Once a year you will be offered an annual review. This will be explained further to you at your outpatient appointment.

You will receive a written summary of your clinic appointment with your consultant.

You will be offered support from the dietitian in the diabetes team when you are diagnosed, during clinic appointments and more regularly if you need it.

If appropriate you will be offered support from a clinical psychologist.

There is much to learn and take in about diabetes, so don’t worry if you can’t grasp it straight away. It takes most families several months. Ask any questions you may have.

That you let us know as far in advance as possible if you cannot make an appointment.

  • If a home visit has been arranged and you need to reschedule it, please let the diabetes team know as soon as possible.
  • If you have been asked in clinic to contact the diabetes team, please do so. We will endeavour to answer your call but if we are unable to do so, please leave us a message, because your call is very important to us. Alternatively, for non-urgent enquiries or advice you can e-mail the team.

 

Websites 

  • Diabetes UK www.diabetes.org.uk Diabetes UK is the largest organisation in the UK working for people with diabetes, funding research, campaigning and helping people live with the condition.
  • Juvenile Diabetes Research Foundation www.jdrf.org.uk Juvenile Diabetes Research Foundation exists to find a cure for type 1 diabetes and its complications. It is the world’s largest charitable funder of type 1 diabetes research.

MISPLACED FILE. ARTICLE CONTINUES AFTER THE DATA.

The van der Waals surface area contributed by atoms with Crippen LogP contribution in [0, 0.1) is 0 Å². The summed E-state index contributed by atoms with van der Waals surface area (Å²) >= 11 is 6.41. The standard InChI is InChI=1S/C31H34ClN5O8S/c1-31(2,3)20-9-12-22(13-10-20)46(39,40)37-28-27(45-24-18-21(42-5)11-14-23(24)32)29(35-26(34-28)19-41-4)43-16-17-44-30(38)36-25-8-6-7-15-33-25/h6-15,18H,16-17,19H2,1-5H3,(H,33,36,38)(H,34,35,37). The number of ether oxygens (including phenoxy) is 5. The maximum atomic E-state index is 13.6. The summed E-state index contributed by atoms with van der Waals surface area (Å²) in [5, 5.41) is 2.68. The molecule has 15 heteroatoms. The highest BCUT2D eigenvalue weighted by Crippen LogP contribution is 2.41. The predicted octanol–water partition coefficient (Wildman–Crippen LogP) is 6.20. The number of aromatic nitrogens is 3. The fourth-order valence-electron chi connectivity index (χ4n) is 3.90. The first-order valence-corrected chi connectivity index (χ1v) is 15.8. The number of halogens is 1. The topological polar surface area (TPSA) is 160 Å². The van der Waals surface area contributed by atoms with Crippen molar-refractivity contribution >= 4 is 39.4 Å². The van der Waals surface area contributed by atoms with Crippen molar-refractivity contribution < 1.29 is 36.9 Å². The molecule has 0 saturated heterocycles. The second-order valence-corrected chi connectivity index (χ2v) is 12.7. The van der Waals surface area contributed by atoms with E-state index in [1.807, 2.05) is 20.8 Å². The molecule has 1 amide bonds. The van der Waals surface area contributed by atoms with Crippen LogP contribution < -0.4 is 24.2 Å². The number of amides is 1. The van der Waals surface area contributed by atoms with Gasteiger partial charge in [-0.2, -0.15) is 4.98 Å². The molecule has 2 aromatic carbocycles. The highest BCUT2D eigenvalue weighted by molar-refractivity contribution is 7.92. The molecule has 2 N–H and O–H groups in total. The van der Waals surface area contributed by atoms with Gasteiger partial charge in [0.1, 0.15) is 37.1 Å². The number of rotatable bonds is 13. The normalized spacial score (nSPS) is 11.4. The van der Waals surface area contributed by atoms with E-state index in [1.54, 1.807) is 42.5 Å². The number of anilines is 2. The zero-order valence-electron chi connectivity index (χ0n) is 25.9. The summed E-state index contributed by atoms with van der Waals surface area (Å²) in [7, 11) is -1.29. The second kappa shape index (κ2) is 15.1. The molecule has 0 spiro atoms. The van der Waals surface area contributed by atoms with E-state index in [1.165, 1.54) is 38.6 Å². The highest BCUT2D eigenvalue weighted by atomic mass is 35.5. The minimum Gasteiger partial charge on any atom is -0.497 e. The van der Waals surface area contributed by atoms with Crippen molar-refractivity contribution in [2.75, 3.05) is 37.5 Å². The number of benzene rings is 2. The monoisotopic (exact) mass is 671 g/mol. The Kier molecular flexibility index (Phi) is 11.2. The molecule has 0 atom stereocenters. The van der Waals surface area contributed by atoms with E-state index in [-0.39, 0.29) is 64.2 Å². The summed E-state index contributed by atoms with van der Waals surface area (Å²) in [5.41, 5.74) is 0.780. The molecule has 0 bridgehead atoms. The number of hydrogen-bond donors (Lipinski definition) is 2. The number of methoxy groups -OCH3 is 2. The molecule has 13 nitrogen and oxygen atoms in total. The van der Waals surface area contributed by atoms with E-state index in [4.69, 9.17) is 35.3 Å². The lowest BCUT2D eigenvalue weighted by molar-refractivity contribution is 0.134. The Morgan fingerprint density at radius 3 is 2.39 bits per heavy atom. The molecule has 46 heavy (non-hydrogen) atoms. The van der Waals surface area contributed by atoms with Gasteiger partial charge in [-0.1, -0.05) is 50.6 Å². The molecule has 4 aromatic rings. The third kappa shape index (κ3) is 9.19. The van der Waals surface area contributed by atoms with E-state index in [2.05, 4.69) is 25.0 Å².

• NHS Diabetes www.diabetes.nhs.uk NHS Diabetes works to raise the quality of diabetes care in England by supporting and working with the healthcare community and people with diabetes 
  • East of England Diabetes Network www.cypdiabetesnetwork.nhs.uk The network provides regional information about diabetes care and events.

Your diabetes team can also provide you with information about local support groups which meet.

Books

‘Type 1 Diabetes in Children, Adolescents and Young Adults’ by Dr Roger Hanas ‘Diabetes Through the Looking Glass: seeing diabetes from your child’s perspective’ by Dr Rachel Besser. (A book for parents of children with diabetes.)

Support groups

www.childrenwithdiabetesuk.org – an online parent support group run by parents.

Websites 

  • Diabetes UK www.diabetes.org.uk Diabetes UK is the largest organisation in the UK working for people with diabetes, funding research, campaigning and helping people live with the condition.